Intended for healthcare professionals

Papers

Randomised, double blind, placebo controlled study of fluticasone propionate in patients with moderate to severe chronic obstructive pulmonary disease: the ISOLDE trial

BMJ 2000; 320 doi: https://doi.org/10.1136/bmj.320.7245.1297 (Published 13 May 2000) Cite this as: BMJ 2000;320:1297

Critical reading exercise

Since the topic of this paper is important in primary care, and its
methods, results and conclusions clearly presented, I thought that it
might make an interesting subject for a tutorial on critical reading with
my GP Registrar. A more than normally careful scrutiny made me realise
how much I must miss in my usual scanning of the BMJ. I would like to
raise three points (having already read previous e-responses to the
article which cover others).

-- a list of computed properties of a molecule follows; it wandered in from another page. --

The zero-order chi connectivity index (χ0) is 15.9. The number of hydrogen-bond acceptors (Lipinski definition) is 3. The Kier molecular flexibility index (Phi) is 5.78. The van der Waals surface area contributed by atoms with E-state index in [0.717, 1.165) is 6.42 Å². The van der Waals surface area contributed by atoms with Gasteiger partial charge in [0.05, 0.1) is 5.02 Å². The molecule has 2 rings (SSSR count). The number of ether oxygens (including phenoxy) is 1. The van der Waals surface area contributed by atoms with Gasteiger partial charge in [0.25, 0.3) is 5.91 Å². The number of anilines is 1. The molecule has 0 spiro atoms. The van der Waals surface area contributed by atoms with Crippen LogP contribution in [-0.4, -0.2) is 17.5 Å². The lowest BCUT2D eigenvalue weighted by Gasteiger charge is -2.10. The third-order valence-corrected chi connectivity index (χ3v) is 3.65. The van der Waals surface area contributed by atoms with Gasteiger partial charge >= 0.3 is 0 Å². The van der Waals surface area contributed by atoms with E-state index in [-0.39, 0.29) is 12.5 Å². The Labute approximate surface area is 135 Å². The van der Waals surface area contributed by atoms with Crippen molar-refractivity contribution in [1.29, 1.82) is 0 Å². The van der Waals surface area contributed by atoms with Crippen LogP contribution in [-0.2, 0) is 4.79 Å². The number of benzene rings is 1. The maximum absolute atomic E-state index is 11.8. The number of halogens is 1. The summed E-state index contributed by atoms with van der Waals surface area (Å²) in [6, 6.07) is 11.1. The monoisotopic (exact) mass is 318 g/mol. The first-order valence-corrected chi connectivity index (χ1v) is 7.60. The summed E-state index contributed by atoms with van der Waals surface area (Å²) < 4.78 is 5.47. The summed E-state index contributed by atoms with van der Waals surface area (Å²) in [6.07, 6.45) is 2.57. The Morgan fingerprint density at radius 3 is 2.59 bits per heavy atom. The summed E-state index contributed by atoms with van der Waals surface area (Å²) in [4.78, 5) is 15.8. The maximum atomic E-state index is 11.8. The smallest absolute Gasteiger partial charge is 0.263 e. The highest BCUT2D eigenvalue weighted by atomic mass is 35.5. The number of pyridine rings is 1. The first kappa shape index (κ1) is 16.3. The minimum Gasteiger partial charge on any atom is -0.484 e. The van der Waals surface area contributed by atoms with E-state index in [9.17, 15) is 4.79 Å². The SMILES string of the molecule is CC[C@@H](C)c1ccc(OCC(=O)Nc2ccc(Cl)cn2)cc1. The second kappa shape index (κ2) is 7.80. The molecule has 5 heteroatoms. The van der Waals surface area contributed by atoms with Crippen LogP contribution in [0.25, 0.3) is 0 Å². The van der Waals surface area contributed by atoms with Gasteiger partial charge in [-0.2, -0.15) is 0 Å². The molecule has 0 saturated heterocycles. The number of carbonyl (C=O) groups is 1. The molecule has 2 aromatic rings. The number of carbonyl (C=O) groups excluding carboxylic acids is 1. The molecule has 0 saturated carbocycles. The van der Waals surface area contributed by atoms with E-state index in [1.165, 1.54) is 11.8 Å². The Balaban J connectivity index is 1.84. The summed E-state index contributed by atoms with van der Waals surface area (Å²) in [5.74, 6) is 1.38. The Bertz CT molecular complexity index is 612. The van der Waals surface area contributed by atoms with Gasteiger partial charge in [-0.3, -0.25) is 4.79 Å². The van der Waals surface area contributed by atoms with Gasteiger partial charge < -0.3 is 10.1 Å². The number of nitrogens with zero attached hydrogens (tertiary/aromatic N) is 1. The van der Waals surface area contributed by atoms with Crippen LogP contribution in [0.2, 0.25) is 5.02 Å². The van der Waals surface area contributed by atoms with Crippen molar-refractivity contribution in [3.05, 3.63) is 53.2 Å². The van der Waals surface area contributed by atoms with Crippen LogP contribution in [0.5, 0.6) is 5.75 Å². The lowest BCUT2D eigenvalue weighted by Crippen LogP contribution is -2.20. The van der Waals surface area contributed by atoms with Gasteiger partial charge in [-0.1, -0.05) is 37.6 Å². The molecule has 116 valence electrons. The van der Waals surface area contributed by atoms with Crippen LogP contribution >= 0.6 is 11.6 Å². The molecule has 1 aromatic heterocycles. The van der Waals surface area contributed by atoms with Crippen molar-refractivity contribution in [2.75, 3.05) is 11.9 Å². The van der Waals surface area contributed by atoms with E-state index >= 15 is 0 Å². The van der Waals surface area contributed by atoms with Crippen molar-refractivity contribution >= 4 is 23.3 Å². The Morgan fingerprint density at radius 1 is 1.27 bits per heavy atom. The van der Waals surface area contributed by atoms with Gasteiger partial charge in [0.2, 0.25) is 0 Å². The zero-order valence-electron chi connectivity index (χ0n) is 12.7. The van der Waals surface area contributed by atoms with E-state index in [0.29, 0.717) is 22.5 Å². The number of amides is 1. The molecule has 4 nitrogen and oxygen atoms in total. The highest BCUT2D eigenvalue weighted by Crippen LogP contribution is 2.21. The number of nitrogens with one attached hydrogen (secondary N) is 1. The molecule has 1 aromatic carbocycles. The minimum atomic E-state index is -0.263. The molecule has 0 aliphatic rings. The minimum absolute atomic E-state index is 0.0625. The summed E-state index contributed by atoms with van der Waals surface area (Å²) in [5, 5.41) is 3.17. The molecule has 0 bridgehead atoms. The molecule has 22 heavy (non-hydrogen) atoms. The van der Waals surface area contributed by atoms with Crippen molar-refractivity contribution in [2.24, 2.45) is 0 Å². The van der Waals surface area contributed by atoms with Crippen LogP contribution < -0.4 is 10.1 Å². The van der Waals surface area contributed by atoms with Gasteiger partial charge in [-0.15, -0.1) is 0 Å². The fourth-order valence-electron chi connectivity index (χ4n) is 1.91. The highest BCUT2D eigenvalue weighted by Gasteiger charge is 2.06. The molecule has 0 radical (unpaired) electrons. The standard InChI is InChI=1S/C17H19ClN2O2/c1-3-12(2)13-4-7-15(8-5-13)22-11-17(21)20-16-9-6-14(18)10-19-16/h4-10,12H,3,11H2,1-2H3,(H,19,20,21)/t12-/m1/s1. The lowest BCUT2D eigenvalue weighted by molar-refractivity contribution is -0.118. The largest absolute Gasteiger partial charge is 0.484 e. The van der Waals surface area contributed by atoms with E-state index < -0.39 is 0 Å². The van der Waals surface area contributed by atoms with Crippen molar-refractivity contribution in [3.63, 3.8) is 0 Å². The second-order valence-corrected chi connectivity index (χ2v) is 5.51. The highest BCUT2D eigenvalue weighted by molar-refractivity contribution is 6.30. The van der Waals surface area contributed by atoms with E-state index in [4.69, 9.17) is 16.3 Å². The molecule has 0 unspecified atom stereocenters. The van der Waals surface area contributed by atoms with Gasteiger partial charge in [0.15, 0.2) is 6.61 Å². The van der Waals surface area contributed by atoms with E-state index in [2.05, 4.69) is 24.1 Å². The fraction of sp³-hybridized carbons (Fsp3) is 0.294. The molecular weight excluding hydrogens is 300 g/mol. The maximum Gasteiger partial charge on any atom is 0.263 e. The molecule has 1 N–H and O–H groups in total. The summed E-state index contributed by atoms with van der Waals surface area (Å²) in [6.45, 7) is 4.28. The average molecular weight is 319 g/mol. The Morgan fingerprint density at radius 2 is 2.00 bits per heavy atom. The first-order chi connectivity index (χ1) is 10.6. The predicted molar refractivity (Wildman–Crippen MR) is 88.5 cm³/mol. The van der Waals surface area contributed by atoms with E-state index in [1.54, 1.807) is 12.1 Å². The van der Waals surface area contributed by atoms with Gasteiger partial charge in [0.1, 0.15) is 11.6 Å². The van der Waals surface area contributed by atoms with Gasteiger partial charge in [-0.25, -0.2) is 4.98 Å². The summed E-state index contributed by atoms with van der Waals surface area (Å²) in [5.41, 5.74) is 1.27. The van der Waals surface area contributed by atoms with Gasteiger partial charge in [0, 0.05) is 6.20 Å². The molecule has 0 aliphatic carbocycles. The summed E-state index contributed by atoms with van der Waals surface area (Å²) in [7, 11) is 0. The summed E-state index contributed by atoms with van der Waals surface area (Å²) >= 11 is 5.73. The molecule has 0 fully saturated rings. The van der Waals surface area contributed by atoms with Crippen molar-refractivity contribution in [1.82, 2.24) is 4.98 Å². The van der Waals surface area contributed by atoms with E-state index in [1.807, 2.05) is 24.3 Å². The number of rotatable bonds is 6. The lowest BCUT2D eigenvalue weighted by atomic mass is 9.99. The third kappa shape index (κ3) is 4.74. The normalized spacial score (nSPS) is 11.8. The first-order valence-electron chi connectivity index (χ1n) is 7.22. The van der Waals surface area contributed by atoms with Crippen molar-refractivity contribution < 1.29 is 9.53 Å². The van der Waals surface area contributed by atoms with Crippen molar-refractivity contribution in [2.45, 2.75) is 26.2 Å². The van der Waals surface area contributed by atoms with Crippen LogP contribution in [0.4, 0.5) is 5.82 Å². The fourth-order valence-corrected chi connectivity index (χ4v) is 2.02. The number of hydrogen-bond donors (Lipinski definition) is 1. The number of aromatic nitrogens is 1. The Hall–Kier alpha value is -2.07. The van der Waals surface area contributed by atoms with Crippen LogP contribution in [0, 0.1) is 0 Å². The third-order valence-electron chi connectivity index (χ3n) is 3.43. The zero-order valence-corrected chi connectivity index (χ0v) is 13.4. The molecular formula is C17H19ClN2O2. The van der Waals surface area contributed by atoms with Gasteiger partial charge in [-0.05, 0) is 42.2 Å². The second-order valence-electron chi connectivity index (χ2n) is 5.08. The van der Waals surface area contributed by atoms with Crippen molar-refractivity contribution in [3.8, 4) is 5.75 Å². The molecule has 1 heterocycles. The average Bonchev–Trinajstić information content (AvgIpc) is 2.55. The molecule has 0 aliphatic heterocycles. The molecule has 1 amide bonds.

1. The diagnostic criteria chosen differ from those currently
recommended by the B.T.S.; the latter do not refer to FEV1 after
bronchodilatation, and mild COPD is defined as 60-79% predicted, compared
to 85% in the article. What is the rationale behind these criteria?

2. Table 2, under FEV1 after bronchodilator refers to Predicted FEV1
at 3 months and 3 years: should this read "Mean FEV1" or have I
misunderstood?

3. The finding that an oral steroid trial does not predict response
to an inhaled steroid not only runs counter to the current guidelines
which recommend such a trial, but surely demands more discussion than it
is accorded.

Finally, I share other commentators concerns at the side-effects such
as hoarseness and bruising, and the doubtful cost-benefit given the high
cost of inhaled fluticasone and the relatively minor reduction in
exacerbations on treatment.

All the same, I thank the authors for prompting me to spend an hour
in analytical mode instead of on automatic pilot!

Dougal Jeffries

Competing interests: No competing interests

03 June 2000
Dougal Jeffries
GP
Salisbury